Most serious offence and decision rules

When a case has more than one charge, it is necessary to decide which charge will be used to represent the case. In such multiple-charge cases, the "most serious decision" rule is applied. Decisions are ranked from the most to the least serious as follows: 1) guilty, 2) guilty of a lesser offence, 3) acquitted, 4) stay of proceeding, 5) withdrawn, dismissed and discharged 6) not criminally responsible 7) other, 8) transfer of court jurisdiction.

In cases where two or more offences have resulted in the same decision (e.g., guilty), the "most serious offence" rule is applied. All charges are ranked according to an offence seriousness scale, which is based on the average length of prison sentence imposed on guilty charges between 2002/2003 and 2006/2007. If two charges are tied according to this criterion, information about the sentence type (e.g., prison, probation, and fine) is considered. If a tie still exists, the magnitude of the sentence is considered.

Note concerning data revisions

Data for 2008/2009 currently do not account for cases that were pending at the end of the reference period and have no subsequent activity for a full year. The ICCS deems these cases as complete in the following reference period and these "updates" will be reported in the 2009/2010 release of data.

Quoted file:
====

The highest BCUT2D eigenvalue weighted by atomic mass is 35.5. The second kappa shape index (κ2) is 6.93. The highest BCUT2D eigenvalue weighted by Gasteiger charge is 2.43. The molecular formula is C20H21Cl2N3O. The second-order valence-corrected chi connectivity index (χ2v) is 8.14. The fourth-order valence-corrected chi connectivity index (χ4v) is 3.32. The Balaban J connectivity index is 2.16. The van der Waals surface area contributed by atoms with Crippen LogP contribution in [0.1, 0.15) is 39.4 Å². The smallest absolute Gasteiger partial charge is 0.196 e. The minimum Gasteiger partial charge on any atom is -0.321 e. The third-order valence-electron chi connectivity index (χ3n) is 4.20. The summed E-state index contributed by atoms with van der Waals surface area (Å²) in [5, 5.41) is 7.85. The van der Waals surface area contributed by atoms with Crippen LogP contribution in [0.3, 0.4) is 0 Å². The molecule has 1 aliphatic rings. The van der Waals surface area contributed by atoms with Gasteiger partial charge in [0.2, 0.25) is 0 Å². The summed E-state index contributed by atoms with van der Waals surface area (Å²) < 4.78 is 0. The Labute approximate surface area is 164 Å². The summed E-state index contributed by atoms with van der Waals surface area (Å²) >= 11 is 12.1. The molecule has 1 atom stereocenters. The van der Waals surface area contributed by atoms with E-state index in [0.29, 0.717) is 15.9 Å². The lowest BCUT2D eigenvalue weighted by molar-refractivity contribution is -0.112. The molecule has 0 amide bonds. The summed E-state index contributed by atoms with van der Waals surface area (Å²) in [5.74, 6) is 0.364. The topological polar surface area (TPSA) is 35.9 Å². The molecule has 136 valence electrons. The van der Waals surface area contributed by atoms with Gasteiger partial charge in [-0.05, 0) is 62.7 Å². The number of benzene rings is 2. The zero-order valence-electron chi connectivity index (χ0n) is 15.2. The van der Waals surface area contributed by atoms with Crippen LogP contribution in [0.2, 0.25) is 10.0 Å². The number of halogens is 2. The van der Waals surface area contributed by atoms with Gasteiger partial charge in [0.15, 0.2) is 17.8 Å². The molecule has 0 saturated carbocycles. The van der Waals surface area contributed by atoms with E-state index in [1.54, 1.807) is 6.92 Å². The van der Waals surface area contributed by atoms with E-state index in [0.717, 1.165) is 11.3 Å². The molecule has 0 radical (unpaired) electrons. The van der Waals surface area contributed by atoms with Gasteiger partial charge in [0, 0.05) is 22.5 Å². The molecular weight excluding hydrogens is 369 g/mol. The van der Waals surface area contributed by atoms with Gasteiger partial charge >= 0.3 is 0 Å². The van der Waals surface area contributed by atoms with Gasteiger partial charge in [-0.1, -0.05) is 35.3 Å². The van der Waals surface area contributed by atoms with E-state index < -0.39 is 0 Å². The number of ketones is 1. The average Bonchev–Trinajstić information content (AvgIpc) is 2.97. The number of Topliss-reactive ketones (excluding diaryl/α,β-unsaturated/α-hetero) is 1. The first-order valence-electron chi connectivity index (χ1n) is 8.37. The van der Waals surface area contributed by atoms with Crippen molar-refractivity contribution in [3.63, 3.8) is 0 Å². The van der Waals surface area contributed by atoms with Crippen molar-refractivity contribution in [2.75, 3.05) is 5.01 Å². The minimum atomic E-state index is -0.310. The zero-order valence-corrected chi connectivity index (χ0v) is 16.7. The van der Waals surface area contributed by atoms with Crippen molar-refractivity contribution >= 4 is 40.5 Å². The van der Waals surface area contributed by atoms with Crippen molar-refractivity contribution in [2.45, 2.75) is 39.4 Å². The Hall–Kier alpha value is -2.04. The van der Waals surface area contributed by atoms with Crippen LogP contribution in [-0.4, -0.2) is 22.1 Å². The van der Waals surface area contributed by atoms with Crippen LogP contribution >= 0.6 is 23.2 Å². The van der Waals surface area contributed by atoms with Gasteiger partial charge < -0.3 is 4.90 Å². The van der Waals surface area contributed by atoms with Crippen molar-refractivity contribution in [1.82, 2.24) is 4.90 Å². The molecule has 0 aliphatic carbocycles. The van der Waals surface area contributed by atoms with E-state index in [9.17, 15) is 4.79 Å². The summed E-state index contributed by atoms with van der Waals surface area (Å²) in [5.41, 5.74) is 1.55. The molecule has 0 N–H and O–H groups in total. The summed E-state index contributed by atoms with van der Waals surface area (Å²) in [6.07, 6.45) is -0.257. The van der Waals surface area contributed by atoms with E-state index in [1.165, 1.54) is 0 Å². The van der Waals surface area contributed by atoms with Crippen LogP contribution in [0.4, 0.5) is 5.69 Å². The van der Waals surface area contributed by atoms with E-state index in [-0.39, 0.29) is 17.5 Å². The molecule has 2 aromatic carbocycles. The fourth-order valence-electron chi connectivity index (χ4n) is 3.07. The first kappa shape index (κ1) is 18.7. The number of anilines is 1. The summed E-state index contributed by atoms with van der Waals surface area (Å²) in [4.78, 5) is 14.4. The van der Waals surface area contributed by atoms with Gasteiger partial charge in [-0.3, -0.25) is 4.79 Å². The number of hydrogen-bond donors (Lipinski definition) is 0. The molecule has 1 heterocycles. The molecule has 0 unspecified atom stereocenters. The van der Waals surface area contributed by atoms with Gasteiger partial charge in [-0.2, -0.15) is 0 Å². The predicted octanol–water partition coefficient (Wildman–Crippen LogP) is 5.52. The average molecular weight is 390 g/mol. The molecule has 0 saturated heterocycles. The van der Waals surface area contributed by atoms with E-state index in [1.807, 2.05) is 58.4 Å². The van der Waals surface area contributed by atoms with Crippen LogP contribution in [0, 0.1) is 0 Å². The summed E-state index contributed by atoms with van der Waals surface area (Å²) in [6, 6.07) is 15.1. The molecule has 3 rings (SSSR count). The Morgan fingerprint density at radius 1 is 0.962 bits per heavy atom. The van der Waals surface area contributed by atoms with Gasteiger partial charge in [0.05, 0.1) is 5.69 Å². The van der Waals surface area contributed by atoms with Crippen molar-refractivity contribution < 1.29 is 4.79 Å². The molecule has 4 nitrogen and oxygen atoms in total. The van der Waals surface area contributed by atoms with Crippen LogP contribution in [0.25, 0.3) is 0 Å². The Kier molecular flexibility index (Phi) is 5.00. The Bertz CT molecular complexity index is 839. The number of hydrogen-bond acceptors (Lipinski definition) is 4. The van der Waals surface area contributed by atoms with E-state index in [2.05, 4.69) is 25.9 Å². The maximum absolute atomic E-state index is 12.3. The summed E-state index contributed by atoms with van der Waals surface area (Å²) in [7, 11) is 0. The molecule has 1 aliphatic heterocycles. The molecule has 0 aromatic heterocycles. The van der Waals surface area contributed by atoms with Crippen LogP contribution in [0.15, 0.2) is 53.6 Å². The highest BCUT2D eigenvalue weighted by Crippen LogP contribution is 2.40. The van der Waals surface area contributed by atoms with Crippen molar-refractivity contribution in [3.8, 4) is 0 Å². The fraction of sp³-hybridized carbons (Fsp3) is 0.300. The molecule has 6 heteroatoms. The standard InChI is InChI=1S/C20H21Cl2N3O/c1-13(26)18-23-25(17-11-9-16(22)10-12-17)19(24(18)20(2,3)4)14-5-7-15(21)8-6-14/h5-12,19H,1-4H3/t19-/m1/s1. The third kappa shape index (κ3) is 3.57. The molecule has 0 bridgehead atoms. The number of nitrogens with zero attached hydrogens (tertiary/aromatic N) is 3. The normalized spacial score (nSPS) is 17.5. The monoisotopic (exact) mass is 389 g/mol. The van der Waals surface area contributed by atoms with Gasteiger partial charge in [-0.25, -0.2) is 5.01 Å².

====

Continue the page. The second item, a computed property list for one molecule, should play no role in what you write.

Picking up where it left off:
Additionally, the CCJS continues to make updates to the offence library used to classify offence data sent by the provinces and territories. These improvements have resulted in minor changes in the counts of charges and cases as well as the distributions by type of offence.

Data for 2006/2007 and all previous years presented in this article have been revised to account for these updates. For example, as a result of the updates, youth completed case counts in Canada for 2006/2007 increased by about 2% from previously reported data. Assuming consistent proportions of inactivity from year to year, it should be noted that 2008/2009 case counts are likely under-reported by a similar percentage due to the new update process in the ICCS. The effect of these updates varies by jurisdiction (see Text table 1).

Text table 1
Cases disposed in youth courts, Canada, provinces and territories, 2006/2007—originally published and updated figures

Province and territory2006/2007Impact of updates 
Originally published dataRevised with updates